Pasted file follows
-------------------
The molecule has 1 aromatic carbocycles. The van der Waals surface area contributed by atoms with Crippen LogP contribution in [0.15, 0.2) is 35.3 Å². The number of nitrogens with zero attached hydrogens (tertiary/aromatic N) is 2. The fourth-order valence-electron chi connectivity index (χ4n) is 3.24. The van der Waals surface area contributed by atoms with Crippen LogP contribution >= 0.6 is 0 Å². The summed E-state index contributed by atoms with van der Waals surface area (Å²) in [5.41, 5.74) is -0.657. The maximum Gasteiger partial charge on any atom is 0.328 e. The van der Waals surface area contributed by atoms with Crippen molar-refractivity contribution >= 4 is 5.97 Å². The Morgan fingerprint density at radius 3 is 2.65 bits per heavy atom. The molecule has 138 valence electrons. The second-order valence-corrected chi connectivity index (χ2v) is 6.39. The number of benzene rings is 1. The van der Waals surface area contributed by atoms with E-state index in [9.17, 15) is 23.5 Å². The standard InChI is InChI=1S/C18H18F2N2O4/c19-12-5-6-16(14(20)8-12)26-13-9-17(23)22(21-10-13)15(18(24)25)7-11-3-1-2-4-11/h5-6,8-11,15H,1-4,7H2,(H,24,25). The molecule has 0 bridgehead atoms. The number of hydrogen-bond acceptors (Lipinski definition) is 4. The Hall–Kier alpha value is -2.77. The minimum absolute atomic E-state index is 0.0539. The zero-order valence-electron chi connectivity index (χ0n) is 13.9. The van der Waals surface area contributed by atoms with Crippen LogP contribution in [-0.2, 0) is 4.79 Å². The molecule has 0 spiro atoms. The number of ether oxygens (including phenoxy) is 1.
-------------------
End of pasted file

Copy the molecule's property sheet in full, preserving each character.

The molecule has 1 aromatic carbocycles. The van der Waals surface area contributed by atoms with Crippen LogP contribution in [0.15, 0.2) is 35.3 Å². The number of nitrogens with zero attached hydrogens (tertiary/aromatic N) is 2. The fourth-order valence-electron chi connectivity index (χ4n) is 3.24. The van der Waals surface area contributed by atoms with Crippen LogP contribution >= 0.6 is 0 Å². The summed E-state index contributed by atoms with van der Waals surface area (Å²) in [5.41, 5.74) is -0.657. The maximum Gasteiger partial charge on any atom is 0.328 e. The van der Waals surface area contributed by atoms with Crippen molar-refractivity contribution >= 4 is 5.97 Å². The Morgan fingerprint density at radius 3 is 2.65 bits per heavy atom. The molecule has 138 valence electrons. The second-order valence-corrected chi connectivity index (χ2v) is 6.39. The number of benzene rings is 1. The van der Waals surface area contributed by atoms with E-state index in [9.17, 15) is 23.5 Å². The standard InChI is InChI=1S/C18H18F2N2O4/c19-12-5-6-16(14(20)8-12)26-13-9-17(23)22(21-10-13)15(18(24)25)7-11-3-1-2-4-11/h5-6,8-11,15H,1-4,7H2,(H,24,25). The molecule has 0 bridgehead atoms. The number of hydrogen-bond acceptors (Lipinski definition) is 4. The Hall–Kier alpha value is -2.77. The minimum absolute atomic E-state index is 0.0539. The zero-order valence-electron chi connectivity index (χ0n) is 13.9. The van der Waals surface area contributed by atoms with Crippen LogP contribution in [-0.2, 0) is 4.79 Å². The molecule has 0 spiro atoms. The number of ether oxygens (including phenoxy) is 1.